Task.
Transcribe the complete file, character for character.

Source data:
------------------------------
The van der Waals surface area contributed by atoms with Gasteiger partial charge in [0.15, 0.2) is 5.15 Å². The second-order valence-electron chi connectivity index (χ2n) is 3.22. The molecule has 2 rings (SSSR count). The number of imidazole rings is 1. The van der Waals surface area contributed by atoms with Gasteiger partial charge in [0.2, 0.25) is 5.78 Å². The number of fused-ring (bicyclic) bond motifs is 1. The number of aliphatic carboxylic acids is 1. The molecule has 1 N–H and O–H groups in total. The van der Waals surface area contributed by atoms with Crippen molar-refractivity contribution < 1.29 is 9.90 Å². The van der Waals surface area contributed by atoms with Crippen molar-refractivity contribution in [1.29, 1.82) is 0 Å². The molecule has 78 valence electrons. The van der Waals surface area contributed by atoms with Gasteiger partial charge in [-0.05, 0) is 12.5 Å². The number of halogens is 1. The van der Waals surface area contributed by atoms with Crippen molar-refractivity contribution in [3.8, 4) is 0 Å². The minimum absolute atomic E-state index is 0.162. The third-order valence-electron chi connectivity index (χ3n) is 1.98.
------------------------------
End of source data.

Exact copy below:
The van der Waals surface area contributed by atoms with Gasteiger partial charge in [0.15, 0.2) is 5.15 Å². The second-order valence-electron chi connectivity index (χ2n) is 3.22. The molecule has 2 rings (SSSR count). The number of imidazole rings is 1. The van der Waals surface area contributed by atoms with Gasteiger partial charge in [0.2, 0.25) is 5.78 Å². The number of fused-ring (bicyclic) bond motifs is 1. The number of aliphatic carboxylic acids is 1. The molecule has 1 N–H and O–H groups in total. The van der Waals surface area contributed by atoms with Crippen molar-refractivity contribution < 1.29 is 9.90 Å². The van der Waals surface area contributed by atoms with Crippen molar-refractivity contribution in [1.29, 1.82) is 0 Å². The molecule has 78 valence electrons. The van der Waals surface area contributed by atoms with Gasteiger partial charge in [-0.05, 0) is 12.5 Å². The number of halogens is 1. The van der Waals surface area contributed by atoms with Crippen molar-refractivity contribution in [3.8, 4) is 0 Å². The minimum absolute atomic E-state index is 0.162. The third-order valence-electron chi connectivity index (χ3n) is 1.98.